â€œSoy is feminizing, and commonly leads to a decrease in the size of the penis, sexual confusion and homosexuality.â€ How does one even begin to respond to such nonsense? Since soy products such as tofu â€“ which Mr. Rutz says must be completely avoided â€“ have been traditional parts of the Chinese and other Eastern diets for over 2000 years, shouldnâ€™t China be a totally homosexual nation by now? Similarly, since tofu is a staple in Buddhistsâ€™ vegetarian diets, shouldnâ€™t all Buddhists be gay?
As for Mr. Rutzâ€™s claim that soy â€œcommonly leads to a decrease in the size of the penis,â€ one has to wonder how he came to that conclusion. Has he been conducting a longitudinal study? Has he been hands-on measuring the penises of men who got soy milk as infants or who eat tofu?
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On the first page ofresults you will find CBS, the BBC, the Times, Guardian and Mail all describing Rauf last summer, on security service or police briefing, as the "Mastermind" behind the "Liquid terror bomb plot". So the fact that a Pakistani court has found there is no evidence of terrorism against him cannot be lightly dismissed by the cheerleaders of the plot story.
Rashid Rauf still faces other charges, including forgery, and what is touted as possession of explosives, although what he actually possessed was hydrogen peroxide, which is not explosive. As hydrogen peroxide is readily obtainable without limitationfrom any chemist or hardware store in the UK, why you would source it in Pakistan to blow up jetsin Britainwas never very convincing.The Pakistani courtperhaps felt so too.
Rashid Rauf has much to answer. He is still wanted in the UK over the murder of his uncle some years ago - a crime which, like the alleged forgery,had no apparent terrorist link. None of which adds to the credibility of the evidence he allegedly gave the Pakistani intelligence services about the liquid bomb plot in the UK.
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â€œThis is the first time any Christian religious instructional video has recommended killing all non-Christians who refuse to convert to Christianity. It is unprecedented and dangerous.â€
This was the view expressed yesterday by Rev. Timothy Simpson, president of the Jacksonville, Florida-based progressive advocacy group The Christian Alliance for Progress, in describing a new video game titled "Left Behind: Eternal Forces."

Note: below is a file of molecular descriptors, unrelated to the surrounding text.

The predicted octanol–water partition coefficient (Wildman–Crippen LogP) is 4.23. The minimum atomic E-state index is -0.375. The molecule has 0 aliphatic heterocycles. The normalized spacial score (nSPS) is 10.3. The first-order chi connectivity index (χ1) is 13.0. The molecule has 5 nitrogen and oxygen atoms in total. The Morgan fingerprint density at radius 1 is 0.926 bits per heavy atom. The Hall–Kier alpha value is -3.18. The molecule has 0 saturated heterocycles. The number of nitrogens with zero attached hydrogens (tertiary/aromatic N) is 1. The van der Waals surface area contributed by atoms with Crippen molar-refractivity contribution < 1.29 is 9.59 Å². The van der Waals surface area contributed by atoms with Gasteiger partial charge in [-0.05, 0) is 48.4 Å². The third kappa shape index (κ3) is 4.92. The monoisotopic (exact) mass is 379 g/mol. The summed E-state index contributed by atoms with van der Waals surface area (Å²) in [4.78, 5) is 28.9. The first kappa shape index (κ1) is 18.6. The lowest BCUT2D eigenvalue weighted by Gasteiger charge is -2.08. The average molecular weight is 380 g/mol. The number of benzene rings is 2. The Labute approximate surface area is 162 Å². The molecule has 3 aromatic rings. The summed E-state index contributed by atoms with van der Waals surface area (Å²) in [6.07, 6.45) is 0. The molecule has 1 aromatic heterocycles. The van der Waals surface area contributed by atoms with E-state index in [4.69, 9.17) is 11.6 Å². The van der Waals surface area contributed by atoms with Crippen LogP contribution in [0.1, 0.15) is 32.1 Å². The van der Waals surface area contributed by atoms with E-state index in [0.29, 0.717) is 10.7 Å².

The game, which is packaged with a book explaining its philosophy, is currently being sold by WalMart, Americaâ€™s largest retailer. The chain has thus far has refused demands that it remove it from its shelves, indicating it would continue selling the game online and in selected stores where it felt there was demand.
"The product has been selling in those stores," according to spokeswoman Tara Raddohl. "The decision on what merchandise we offer in our stores is based on what we think our customers want the opportunity to buy." Add a comment
Congress Members of both parties, not to mention the White House, have already forgotten the anti-war and anti-Bush vote of November 7th (the Republicans lost one more seat in a runoff on Wednesday) and are dreaming of big Christmas presents for war profiteers. Since we Americans apparently have no other need for any money, and since we enjoy paying our taxes so much, they're planning to approve another $160 billion in "emergency" (off the books) cash for the war early next year. That's billion with a B. This will be on top of the $70 billion they provided in October. I hate to play Scrooge here, but ain't that a bit much?
The strange thing is that Congress doesn't even know where the money goes. The Democrats have announced plans to try to find out, but Speaker Designate Nancy Pelosi has simultaneously announced that the money will be approved. It's as if she were announcing that the Democrats would do investigations of Bush's crimes, but that they would not impeach him no matter what they found. Oh wait, I forgot: she has announced that too. There must be something I'm just not understanding about the way Washington works today.